Rhiannon! I've been thinking about you this week. I hope the transition back to work has been smooth and that the soup challenge is paying off. I also wanted to tell you that I am obsessed with my homemade moisturizers, so thank you for inspiring me.
The rest of you! This is the best thing I've eaten in a long time. It's not a one pot meal, or a quick weeknight meal, or anything decadent. But it's DELICIOUS. And flexible (I've embedded a few alternatives into the recipe, but you know your kitchen and palate better than I do). Also, please note that this is a clever combination of all whole foods. And with the exception of the roasted vegetables, everything is theoretically do-ahead. And this is the time of year when using your oven is totally a good idea - doesn't your furnace need a little rest now and then?
So here are the main parts:
A couple cups of cooked quinoa. Maybe the costly multicolored kind because it's pretty. (They cook the same. Don't listen to anyone who tells you otherwise.)
Spiced, roasted vegetables. I used broccoli and sweet potatoes. I think parsnips and cauliflower would be good too. You want about 2 pounds of whatever vegetables you like; use common sense or the google machine to sort out your cooking times. I inadvertently charred mine and everything still ended up crazy good.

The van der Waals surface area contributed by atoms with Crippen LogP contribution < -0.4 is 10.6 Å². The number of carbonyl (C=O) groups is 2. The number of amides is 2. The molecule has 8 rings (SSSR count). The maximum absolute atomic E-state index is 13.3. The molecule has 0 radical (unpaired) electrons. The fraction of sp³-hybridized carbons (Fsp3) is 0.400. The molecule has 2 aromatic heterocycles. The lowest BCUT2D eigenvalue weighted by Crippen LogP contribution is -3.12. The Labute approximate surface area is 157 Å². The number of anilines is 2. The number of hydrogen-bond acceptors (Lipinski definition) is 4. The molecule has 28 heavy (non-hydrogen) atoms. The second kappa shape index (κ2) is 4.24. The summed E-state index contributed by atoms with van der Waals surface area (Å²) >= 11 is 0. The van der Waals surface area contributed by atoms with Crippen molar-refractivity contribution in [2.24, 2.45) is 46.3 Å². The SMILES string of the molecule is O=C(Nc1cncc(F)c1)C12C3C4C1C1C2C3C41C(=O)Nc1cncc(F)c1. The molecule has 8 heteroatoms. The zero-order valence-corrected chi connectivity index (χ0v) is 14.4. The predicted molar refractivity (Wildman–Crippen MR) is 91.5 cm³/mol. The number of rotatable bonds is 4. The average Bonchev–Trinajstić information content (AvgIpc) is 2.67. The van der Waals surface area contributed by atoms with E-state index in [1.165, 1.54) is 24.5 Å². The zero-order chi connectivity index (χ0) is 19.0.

Even my children enjoyed their deconstructed portions. (Except for the quinoa. They used to like it but I stopped making it for a while so now it is weird to them. Take note, parents! Sadie tried, literally, two grains of quinoa and declared it was too spicy for her. There was no spice in it whatsoever.)
Roasted chickpeas. These are super yummy. Their texture is best the day they're made (and better if you're using fresh cooked chickpeas instead of canned ones), but I wouldn't kick 'em out of bed on day 2. They're oddly reminiscent of corn nuts.
Quick cooking lesson: you want to use your two biggest roasting pans/baking dishes for the veggies and chickpeas, respectively, and you want to spread out your vegetables and chickpeas so that there is as much space as possible between pieces. Here's why: when vegetables and legumes (and anything you plan on eating) hit heat, the moisture that can be found in all (most?) organic matter is released. When food is crammed together on a pan, this moisture results in a steaming effect, rather than roasting. More space = less steaming = more dry, crunchy bits = good.
Dressing. You want something really bold and punchy that's going to tie everything together and brighten up the smoky spices (and, perhaps, "charred" flavor profile) you went for with your veggies. I used Smitten Kitchen's carrot-ginger-miso dressing, omitted onion and added 1 clove garlic and more water than she calls for in her recipe (at least 2 extra tablespoons, maybe up to 1/4 cup), subbed apple cider vinegar for rice vinegar (resourcefulness at its best). This dressing, even with necessary modifications, is fabulous - original source is Gwyneth Paltrow, so how could it not be? - and lasts a good week in the refrigerator (mine was at least 5 days old when I dressed my quinoa bowl with it). But you've got options if you don't have all those Asian pantry ingredients at hand. I've included three alternatives in the recipe below because I super love you.
Fall Quinoa Bowl with Roasted Sweet Potatoes, Broccoli, and Chickpeas
Yield: 3-4 servings
2-3 cups cooked quinoa*